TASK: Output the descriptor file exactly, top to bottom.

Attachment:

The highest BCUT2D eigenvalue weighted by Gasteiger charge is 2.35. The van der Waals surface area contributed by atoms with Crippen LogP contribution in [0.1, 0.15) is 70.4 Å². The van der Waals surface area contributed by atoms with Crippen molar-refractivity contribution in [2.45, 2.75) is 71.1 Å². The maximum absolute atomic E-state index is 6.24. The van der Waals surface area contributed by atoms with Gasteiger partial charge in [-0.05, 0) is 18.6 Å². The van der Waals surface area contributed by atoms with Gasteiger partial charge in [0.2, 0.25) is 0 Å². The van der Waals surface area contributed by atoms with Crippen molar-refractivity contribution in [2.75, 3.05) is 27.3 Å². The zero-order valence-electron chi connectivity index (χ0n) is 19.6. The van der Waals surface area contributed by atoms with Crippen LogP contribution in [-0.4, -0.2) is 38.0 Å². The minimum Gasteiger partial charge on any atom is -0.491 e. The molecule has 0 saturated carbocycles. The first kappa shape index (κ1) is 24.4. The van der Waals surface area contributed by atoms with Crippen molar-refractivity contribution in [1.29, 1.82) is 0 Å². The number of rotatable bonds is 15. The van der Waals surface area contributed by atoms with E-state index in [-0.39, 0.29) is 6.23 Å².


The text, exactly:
The highest BCUT2D eigenvalue weighted by Gasteiger charge is 2.35. The van der Waals surface area contributed by atoms with Crippen LogP contribution in [0.1, 0.15) is 70.4 Å². The van der Waals surface area contributed by atoms with Crippen molar-refractivity contribution in [2.45, 2.75) is 71.1 Å². The maximum absolute atomic E-state index is 6.24. The van der Waals surface area contributed by atoms with Gasteiger partial charge in [-0.05, 0) is 18.6 Å². The van der Waals surface area contributed by atoms with Gasteiger partial charge in [0.2, 0.25) is 0 Å². The van der Waals surface area contributed by atoms with Crippen molar-refractivity contribution in [2.75, 3.05) is 27.3 Å². The zero-order valence-electron chi connectivity index (χ0n) is 19.6. The van der Waals surface area contributed by atoms with Crippen LogP contribution in [-0.4, -0.2) is 38.0 Å². The minimum Gasteiger partial charge on any atom is -0.491 e. The molecule has 0 saturated carbocycles. The first kappa shape index (κ1) is 24.4. The van der Waals surface area contributed by atoms with Crippen molar-refractivity contribution in [1.29, 1.82) is 0 Å². The number of rotatable bonds is 15. The van der Waals surface area contributed by atoms with E-state index in [-0.39, 0.29) is 6.23 Å².